Hurricane Michael to bring ‘life-threatening’ waves and wind to Florida
‘Monster’ storm ‘keeps getting more dangerous’ as it travels across Gulf of Mexico
A couple watch the waves on the beach as Hurricane Michael approaches land, in Pensacola, Florida, US. Photograph: Dan Anderson/EPA
Hurricane Michael strengthened to a Category 2 storm on Tuesday as it headed for the Florida Panhandle, where authorities ordered residents to get out of harm’s way ahead of life-threatening waves, winds and rains.
Tens of thousands of people were told to evacuate coastal areas in at least 20 counties in Florida as the storm moved over the Gulf of Mexico, carrying winds of 155km/h and disrupting oil production.
Michael could grow to a Category 3 storm on the five-step Saffir-Simpson scale before it makes landfall on Wednesday in the Florida Panhandle or the state’s Big Bend area, where the state capital of Tallahassee is located, the National Hurricane Centre (NHC) forecast. If so, it would rank as the most powerful storm to strike the Panhandle in at least a decade.
“Hurricane Michael is a monster storm and it keeps getting more dangerous. We’re 12 hours away from seeing impacts,” Florida governor Rick Scott told a news conference on Tuesday. “The time to prepare is now.”
He warned of a potentially deadly storm surge that could be as much as 3.7m higher than normal sea water levels, and winds that could rise to 177km/h.
People in potentially affected areas should not take any chances against such a large storm surge, Mr Scott said. “No one’s going to survive” such a wall of water, he added.
As Michael moved over open water, energy companies halted nearly one-fifth of Gulf of Mexico oil production and evacuated personnel from 10 platforms.
The NHC warned residents along more than 480km of coastline, from Florida’s border with Alabama to the Suwannee River, to brace for hurricane conditions.
“You will see damage to infrastructure, you will see power outages, and services that we are used to will be interrupted due to Hurricane Michael,” he told a news conference.
State of emergency
Mr Scott declared a state of emergency in 35 counties along the Panhandle and Florida’s Big Bend regions. About 1,250 National Guard soldiers were assisting and more than 4,000 troops were placed on standby.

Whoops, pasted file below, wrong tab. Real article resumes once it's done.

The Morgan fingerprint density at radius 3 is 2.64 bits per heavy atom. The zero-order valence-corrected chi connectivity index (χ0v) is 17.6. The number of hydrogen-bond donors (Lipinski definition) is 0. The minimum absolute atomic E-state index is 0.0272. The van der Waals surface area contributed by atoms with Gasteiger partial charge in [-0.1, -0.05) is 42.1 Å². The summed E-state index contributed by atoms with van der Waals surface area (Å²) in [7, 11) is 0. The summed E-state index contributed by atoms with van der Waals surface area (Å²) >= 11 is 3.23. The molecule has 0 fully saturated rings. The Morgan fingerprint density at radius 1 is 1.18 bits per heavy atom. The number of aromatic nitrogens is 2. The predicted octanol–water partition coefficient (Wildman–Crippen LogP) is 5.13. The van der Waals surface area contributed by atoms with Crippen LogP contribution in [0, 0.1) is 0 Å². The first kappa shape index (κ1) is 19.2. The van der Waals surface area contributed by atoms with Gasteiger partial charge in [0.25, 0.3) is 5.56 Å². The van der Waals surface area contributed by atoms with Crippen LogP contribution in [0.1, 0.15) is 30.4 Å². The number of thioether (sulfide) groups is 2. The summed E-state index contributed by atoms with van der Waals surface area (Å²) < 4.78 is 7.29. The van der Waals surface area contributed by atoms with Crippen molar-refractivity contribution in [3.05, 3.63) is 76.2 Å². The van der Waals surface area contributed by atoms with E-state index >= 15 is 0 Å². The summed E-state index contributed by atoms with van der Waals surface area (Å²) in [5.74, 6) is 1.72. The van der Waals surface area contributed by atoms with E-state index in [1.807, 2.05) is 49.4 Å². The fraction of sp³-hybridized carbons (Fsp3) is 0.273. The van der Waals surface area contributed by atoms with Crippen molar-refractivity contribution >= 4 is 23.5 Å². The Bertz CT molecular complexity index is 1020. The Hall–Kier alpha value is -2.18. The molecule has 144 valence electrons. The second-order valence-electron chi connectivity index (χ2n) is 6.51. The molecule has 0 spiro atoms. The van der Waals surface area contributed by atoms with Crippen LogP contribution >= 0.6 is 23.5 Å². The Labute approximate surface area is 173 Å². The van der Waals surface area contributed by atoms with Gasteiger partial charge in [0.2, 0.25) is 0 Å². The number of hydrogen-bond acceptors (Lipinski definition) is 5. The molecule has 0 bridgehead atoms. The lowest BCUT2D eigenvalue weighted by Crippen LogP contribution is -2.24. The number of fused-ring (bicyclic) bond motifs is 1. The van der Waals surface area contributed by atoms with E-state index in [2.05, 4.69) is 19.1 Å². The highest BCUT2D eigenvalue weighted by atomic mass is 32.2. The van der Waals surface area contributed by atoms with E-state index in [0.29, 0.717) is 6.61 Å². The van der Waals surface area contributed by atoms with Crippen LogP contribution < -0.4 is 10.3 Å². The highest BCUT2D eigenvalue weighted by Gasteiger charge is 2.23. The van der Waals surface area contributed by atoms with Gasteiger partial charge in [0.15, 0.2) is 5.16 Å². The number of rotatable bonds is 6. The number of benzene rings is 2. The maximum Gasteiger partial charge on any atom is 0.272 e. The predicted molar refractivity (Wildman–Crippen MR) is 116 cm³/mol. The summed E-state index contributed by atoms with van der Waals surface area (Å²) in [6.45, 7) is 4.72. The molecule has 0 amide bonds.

State offices, schools and universities were closed through the end of the week in Panhandle counties. Lines at gasoline stations grew as people left. Those who stayed emptied grocery store shelves of water and other supplies.
In neighbouring Alabama, governor Kay Ivey declared an emergency for the entire state on Monday, anticipating wind damage, heavy rains and power outages.
Hurricane Michael is expected to be the first major hurricane to hit the Panhandle since Hurricane Dennis in 2005, which made landfall near Pensacola, according to hurricane centre data.
Torrential downpours and flash flooding caused by the storm over the weekend caused 13 deaths in Central America.
On Tuesday morning at 8am local time, Michael’s centre was about 635km south of Panama City, Florida, heading north-northwest at about 19km/h, the NHC said.
On its current track, it would make landfall somewhere along a coastline that includes the cities and towns of Fort Walton Beach, Panama City Beach, Port St Joe and St Teresa, as well as the wildlife reserves bordering Apalachee Bay. However, forecasters always note it is not possible to predict where a hurricane will land until it is closer to the coast.
After striking Florida, Michael was forecast to move up the southeast US on Wednesday and Thursday, passing through the Carolinas, which are still recovering from Hurricane Florence last month. It would head out into the Atlantic by Friday, said Ken Widelski, a meteorologist for the National Oceanic and Atmospheric Administration.